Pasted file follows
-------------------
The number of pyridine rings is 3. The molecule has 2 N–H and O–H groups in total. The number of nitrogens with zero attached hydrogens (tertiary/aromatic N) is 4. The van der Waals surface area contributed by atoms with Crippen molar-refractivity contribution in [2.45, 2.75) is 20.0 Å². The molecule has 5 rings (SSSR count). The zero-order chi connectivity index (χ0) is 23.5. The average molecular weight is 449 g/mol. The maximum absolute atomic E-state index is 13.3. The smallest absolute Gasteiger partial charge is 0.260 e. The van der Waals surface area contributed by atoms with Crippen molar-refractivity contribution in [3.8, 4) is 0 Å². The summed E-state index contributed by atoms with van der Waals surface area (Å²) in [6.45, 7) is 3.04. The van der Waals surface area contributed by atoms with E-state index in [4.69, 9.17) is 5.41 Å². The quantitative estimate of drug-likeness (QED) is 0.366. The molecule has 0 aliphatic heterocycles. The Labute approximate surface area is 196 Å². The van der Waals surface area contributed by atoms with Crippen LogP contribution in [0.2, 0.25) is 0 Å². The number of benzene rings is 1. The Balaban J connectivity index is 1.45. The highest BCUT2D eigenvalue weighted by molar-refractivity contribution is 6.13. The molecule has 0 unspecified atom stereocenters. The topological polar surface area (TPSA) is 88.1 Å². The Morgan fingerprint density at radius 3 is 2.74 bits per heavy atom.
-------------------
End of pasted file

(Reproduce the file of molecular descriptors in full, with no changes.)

The number of pyridine rings is 3. The molecule has 2 N–H and O–H groups in total. The number of nitrogens with zero attached hydrogens (tertiary/aromatic N) is 4. The van der Waals surface area contributed by atoms with Crippen molar-refractivity contribution in [2.45, 2.75) is 20.0 Å². The molecule has 5 rings (SSSR count). The zero-order chi connectivity index (χ0) is 23.5. The average molecular weight is 449 g/mol. The maximum absolute atomic E-state index is 13.3. The smallest absolute Gasteiger partial charge is 0.260 e. The van der Waals surface area contributed by atoms with Crippen molar-refractivity contribution in [3.8, 4) is 0 Å². The summed E-state index contributed by atoms with van der Waals surface area (Å²) in [6.45, 7) is 3.04. The van der Waals surface area contributed by atoms with E-state index in [4.69, 9.17) is 5.41 Å². The quantitative estimate of drug-likeness (QED) is 0.366. The molecule has 0 aliphatic heterocycles. The Labute approximate surface area is 196 Å². The van der Waals surface area contributed by atoms with Crippen LogP contribution in [0.2, 0.25) is 0 Å². The number of benzene rings is 1. The Balaban J connectivity index is 1.45. The highest BCUT2D eigenvalue weighted by molar-refractivity contribution is 6.13. The molecule has 0 unspecified atom stereocenters. The topological polar surface area (TPSA) is 88.1 Å². The Morgan fingerprint density at radius 3 is 2.74 bits per heavy atom.